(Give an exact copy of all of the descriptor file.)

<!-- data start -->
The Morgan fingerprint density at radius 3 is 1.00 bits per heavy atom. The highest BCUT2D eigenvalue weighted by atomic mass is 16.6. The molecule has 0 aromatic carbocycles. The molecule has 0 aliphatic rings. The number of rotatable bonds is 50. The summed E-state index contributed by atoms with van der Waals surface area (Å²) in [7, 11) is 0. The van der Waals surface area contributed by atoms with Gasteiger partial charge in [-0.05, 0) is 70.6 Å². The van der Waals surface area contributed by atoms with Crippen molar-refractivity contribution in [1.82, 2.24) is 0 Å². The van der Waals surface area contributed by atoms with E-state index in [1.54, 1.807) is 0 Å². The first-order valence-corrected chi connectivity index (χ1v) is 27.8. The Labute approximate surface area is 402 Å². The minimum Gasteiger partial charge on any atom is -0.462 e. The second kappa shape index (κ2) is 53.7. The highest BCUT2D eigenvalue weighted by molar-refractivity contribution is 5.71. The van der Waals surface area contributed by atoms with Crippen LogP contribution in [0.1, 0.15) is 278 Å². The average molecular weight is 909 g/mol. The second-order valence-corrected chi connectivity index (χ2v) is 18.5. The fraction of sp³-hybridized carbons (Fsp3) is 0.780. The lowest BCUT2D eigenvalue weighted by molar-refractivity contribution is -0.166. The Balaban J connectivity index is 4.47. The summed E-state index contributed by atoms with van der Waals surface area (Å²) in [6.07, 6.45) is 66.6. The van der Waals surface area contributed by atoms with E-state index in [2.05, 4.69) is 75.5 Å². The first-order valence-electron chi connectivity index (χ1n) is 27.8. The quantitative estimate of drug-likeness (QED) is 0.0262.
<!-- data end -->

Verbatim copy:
The Morgan fingerprint density at radius 3 is 1.00 bits per heavy atom. The highest BCUT2D eigenvalue weighted by atomic mass is 16.6. The molecule has 0 aromatic carbocycles. The molecule has 0 aliphatic rings. The number of rotatable bonds is 50. The summed E-state index contributed by atoms with van der Waals surface area (Å²) in [7, 11) is 0. The van der Waals surface area contributed by atoms with Gasteiger partial charge in [-0.05, 0) is 70.6 Å². The van der Waals surface area contributed by atoms with Crippen molar-refractivity contribution in [1.82, 2.24) is 0 Å². The van der Waals surface area contributed by atoms with E-state index in [1.54, 1.807) is 0 Å². The first-order valence-corrected chi connectivity index (χ1v) is 27.8. The Labute approximate surface area is 402 Å². The minimum Gasteiger partial charge on any atom is -0.462 e. The second kappa shape index (κ2) is 53.7. The highest BCUT2D eigenvalue weighted by molar-refractivity contribution is 5.71. The van der Waals surface area contributed by atoms with Crippen LogP contribution in [0.1, 0.15) is 278 Å². The average molecular weight is 909 g/mol. The second-order valence-corrected chi connectivity index (χ2v) is 18.5. The fraction of sp³-hybridized carbons (Fsp3) is 0.780. The lowest BCUT2D eigenvalue weighted by molar-refractivity contribution is -0.166. The Balaban J connectivity index is 4.47. The summed E-state index contributed by atoms with van der Waals surface area (Å²) in [6.07, 6.45) is 66.6. The van der Waals surface area contributed by atoms with E-state index in [2.05, 4.69) is 75.5 Å². The first-order valence-electron chi connectivity index (χ1n) is 27.8. The quantitative estimate of drug-likeness (QED) is 0.0262.